Other stops included Casa Blanca Hotel, an abandoned hotel with arguably the best view of the bay, Los Flamingos Hotel with more outstanding views of the coast, Senor Frogs for lunch (not included in the price), the Chapel of Peace and ended the day at Rosie's parent's house. They do not speak English but Rosie helped to translate. It was a very interesting experience to see how they live, how their houses are designed and how they survive with their garden and chickens in their back yard. We made our way up to the roof of their house to see another beautiful sight, pink and orange clouds over the bay and our ship in the distance. I highly recommend learning some Spanish for this cruise. It will help you in the stores, in the streets and also grants you a little deserved respect from the locals.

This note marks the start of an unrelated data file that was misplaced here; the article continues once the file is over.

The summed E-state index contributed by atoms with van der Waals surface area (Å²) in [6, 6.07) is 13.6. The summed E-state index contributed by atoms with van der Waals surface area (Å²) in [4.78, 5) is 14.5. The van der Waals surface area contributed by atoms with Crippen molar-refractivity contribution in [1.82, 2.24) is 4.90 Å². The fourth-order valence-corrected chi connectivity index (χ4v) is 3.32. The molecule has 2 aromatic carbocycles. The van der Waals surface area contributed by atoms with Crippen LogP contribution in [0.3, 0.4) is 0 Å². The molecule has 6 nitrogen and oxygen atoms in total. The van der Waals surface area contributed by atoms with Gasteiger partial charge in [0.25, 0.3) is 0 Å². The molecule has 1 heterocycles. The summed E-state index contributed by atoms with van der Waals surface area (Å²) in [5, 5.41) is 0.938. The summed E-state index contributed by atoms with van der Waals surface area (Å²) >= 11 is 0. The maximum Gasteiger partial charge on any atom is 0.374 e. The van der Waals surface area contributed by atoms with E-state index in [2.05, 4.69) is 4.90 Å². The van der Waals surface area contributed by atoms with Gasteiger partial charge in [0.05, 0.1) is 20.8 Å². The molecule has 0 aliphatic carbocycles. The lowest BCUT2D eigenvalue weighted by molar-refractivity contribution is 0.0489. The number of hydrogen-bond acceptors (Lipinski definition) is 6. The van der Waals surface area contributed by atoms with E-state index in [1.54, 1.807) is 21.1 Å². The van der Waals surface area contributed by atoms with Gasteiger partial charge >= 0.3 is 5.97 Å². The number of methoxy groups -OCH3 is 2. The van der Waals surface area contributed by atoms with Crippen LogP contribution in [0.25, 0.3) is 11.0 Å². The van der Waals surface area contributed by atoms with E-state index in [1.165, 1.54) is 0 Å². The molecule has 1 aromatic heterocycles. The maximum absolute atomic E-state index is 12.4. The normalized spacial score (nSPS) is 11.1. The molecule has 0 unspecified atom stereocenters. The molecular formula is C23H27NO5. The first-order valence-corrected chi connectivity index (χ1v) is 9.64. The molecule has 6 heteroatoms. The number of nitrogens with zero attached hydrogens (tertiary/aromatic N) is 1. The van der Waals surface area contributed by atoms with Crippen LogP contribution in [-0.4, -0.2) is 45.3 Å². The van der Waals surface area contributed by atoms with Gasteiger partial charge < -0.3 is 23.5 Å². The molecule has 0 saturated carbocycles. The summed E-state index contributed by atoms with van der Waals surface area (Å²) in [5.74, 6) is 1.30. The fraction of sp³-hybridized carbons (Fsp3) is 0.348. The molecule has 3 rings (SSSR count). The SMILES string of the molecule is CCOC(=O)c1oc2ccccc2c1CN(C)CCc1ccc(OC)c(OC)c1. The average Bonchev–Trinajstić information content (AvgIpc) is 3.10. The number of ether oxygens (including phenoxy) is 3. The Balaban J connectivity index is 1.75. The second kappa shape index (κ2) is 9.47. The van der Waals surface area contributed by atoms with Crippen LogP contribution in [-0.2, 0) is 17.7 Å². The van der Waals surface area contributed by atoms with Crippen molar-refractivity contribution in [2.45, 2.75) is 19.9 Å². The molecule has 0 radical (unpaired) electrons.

Rosie also made a stop at the Hard Rock Café so I could run in and get a pin (I collect them). It was very nice of her to make that extra stop for me and we gave her an extra tip for that.

The whole tour lasted about six hours and was thoroughly enjoyable. I highly recommend Rosie for a tour of Acapulco.